Green’s Dictionary of Slang

fakir n.

[vars. on faker n.; note the additional exotic tinge of SE fakir, a Muslim or Hindu holy mendicant]

1. a street salesman of cheap goods, an itinerant repairman etc.

[US]Cincinnati Enquirer 21 June 1/4: Our Street Fakirs.* The fakirs here meant are neither Persian dervishes nor Hindoo ascetics. Fakir is the technical term for a street-peddler—the men who, behind their stands at the street-corners, solicit by voice and gesture the patronage of the public. [Note] *Mayhew, the only writer on this subject, uses the term Fakement to designate a statement drawn up for the purposes of deception; hence the word Fake—goods made for the street sale, so the vender is called Fakir.
[US]H. Frederic Seth’s Brother’s Wife 107: You just everlastingly gave it to that snide show to-night [...] The sooner those fakirs understand that they can’t play Tecumseh people for chumps, the better.
[US]J. London ‘The Road’ in Hendricks & Shepherd Jack London Reports (1970) 311–21: Another division [...] is that of the ‘Fakirs’. There are tinkers, umbrella menders, locksmiths, tattooers, tooth-pullers, quack doctors, corn doctors, horse doctors — in short , a lengthy list. Some sell trinkets and gew gaws and others, ‘fakes’.
[Aus]Sun. Times (Perth) 9 Nov. 4/8: Illicit fusel fakirs / And the shypoo shark he’ll pop.
[US]I.L. Nascher Wretches of Povertyville 220: A fakir has a satchel containing a number of small boxes, each holding a cake of soap.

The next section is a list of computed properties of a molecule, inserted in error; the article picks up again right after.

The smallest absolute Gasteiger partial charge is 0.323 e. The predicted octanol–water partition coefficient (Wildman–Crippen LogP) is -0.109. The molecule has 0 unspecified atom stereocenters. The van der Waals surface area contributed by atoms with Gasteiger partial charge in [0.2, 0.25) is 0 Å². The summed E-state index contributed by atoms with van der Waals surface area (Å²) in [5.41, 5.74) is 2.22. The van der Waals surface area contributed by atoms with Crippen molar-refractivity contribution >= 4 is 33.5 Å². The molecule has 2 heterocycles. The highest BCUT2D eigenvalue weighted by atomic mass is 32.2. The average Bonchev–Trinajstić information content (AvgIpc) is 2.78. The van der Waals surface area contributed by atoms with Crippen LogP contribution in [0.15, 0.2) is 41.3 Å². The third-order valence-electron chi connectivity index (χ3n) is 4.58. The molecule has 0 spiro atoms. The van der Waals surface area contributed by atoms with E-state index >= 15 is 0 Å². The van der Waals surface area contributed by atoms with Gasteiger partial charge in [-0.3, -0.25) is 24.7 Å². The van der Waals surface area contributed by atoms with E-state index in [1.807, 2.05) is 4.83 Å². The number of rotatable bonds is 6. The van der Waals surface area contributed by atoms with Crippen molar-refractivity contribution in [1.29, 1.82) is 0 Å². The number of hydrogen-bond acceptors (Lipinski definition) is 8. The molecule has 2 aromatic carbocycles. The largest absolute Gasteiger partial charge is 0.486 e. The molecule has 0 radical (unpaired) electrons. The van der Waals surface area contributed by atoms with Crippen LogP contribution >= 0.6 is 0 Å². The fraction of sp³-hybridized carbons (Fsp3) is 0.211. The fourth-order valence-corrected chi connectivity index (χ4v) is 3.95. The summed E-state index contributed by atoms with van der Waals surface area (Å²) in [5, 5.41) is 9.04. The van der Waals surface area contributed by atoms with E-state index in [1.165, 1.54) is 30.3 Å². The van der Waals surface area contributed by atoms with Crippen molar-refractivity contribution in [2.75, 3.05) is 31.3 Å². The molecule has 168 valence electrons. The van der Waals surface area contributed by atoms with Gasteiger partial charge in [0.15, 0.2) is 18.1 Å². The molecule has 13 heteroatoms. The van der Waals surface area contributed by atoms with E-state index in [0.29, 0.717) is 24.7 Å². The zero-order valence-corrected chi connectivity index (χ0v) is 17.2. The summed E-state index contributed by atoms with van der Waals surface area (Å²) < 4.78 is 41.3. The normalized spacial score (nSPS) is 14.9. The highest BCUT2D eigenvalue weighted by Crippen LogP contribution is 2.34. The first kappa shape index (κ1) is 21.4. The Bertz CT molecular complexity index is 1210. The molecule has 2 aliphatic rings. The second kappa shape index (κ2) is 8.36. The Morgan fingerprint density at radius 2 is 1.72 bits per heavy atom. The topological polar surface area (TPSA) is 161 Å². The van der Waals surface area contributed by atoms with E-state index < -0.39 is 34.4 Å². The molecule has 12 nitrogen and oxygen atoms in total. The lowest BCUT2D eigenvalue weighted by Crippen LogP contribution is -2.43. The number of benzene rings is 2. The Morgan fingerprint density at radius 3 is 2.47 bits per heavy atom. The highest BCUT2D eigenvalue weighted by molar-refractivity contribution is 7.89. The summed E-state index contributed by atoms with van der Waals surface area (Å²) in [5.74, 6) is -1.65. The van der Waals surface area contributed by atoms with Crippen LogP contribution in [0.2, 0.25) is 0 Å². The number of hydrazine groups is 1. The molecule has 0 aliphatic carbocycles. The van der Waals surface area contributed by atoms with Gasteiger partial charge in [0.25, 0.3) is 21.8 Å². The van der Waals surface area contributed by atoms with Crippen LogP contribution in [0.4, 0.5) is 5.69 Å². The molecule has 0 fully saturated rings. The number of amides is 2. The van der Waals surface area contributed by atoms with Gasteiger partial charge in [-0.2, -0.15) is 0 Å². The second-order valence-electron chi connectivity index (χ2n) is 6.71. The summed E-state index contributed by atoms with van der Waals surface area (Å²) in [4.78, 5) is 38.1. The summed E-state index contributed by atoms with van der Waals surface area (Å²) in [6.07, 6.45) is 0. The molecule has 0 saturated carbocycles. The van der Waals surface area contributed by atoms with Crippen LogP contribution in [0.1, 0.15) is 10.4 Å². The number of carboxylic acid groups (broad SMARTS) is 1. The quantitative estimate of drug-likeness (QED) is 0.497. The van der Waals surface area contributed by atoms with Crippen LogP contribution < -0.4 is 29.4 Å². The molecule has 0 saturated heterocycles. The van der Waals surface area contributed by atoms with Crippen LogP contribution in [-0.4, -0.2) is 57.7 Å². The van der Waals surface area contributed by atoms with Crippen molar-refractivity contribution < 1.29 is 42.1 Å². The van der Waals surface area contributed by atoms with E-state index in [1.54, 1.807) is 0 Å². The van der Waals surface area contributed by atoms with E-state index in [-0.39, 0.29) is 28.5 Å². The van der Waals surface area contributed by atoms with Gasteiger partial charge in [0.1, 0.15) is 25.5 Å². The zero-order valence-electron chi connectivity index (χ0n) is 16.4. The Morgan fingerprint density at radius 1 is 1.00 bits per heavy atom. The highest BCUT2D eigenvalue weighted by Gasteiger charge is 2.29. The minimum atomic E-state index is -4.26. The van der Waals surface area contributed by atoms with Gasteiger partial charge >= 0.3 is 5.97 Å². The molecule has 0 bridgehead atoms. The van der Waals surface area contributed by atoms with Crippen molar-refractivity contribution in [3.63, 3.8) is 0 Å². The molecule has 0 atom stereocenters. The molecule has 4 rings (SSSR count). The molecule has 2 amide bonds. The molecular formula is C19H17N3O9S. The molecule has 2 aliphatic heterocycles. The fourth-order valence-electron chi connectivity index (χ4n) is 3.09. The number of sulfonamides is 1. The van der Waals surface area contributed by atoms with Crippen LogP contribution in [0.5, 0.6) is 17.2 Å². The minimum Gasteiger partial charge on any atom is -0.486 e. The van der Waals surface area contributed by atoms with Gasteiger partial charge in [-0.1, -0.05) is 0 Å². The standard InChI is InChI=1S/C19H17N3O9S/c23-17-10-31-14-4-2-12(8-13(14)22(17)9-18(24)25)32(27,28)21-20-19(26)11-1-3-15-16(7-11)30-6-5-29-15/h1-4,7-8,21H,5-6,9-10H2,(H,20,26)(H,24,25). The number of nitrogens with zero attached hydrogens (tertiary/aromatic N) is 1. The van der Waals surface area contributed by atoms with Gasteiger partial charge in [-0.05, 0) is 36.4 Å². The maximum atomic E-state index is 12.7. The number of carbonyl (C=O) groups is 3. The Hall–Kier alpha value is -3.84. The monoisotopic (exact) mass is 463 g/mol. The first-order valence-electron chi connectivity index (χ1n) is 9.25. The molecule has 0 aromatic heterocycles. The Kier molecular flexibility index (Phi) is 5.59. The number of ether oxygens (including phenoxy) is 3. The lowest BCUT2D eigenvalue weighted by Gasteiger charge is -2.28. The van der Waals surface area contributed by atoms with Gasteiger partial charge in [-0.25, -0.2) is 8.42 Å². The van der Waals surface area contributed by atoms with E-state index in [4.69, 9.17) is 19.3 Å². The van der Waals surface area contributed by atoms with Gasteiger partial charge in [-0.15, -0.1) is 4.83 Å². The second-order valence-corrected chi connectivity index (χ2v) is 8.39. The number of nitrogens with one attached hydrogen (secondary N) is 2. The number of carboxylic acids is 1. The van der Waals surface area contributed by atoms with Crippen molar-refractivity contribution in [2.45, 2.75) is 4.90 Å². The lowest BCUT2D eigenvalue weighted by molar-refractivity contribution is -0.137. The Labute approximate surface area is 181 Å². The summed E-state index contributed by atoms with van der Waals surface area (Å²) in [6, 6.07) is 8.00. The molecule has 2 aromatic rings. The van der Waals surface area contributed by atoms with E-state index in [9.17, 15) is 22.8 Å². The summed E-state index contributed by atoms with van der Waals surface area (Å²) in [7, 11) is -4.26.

[US]O.O. McIntyre New York Day by Day 16 Aug. [synd. col.] Seen around town: Raymond Hitchcock, the actor, listening to a street corner fakir and taking notes.
[US]E. Dahlberg Bottom Dogs 131: The fakir closed his bag hurriedly and beat it; as somebody in the crowd said a cop was coming.
[UK]X. Petulengro Romany Life 240: The taso-fakir, the china-mender [...] the cane-fakir, the old man or sometimes woman who mends you cane-seated chairs.
[UK]K. Mackenzie Living Rough 27: You are on the bum and happen to hit up some nice, kind holy fakir who is bursting over with sentiment and sob-stuff and advice and you hit him up for the price of a meal.
[US]A.S. Fleischman Venetian Blonde (2006) 232: When the garbage workers – the fakirs pitching vegetable cutters – got hungry they could feed on the display.

2. (also fly fakir) a confidence trickster, a fraudster.

[US]St Louis Post-Dispatch (MO) 3 Dec. 17/7: ‘A fly fakir,’ a gypsy term, meaning simply a shrewd, plausible, and inventive man. In other words, an ingenious liar.
[US]S. Crane in N.Y. Press Nov. in Stallman (1966) 104: Say, that magic lantern man is a big fakir. Lookatim pushin’ ads in on us.
[Aus]Sydney Sportsman (Surry Hills, NSW) 6 Mar. 4/1: The pitiable crowd of boxers [...] are almost without exception ‘schlenterers’ [...] these fakirs enter the ring either to fiddle out a given number of rounds or waiting a chance to ‘kid’ a knock-out from a blow, possibly received on the point of the shoulder.
[US]M. Bodenheim Georgie May 236: She could spot the fakirs in a minnit.

3. (US) an actor.

[US]Daily L.A. Herald 13 Aug. 2/3: All actors, escept circus performers, are called fakirs and a costume is a ‘fakement’.
[US]Daily Trib. (Bismarck, ND) 23 Oct. 4/1: The actor seldom refers to himself as such; he is a ‘professional’ or a ‘fakir.’.

4. a street cardsharp.

[Aus]Bulletin (Sydney) 8 Dec. 20/4: The card-fakir was struggling to frame a suitable reply when Solly whispered something in his ear which surprised him.

5. (US) a person feigning illness or injury.

[US]A. Berkman Prison Memoirs of an Anarchist (1926) 457: ‘You fakir, we’re next to you, all right.’ [...] He murmurs plaintively, ‘Yis, sir, me seek, very seek.’.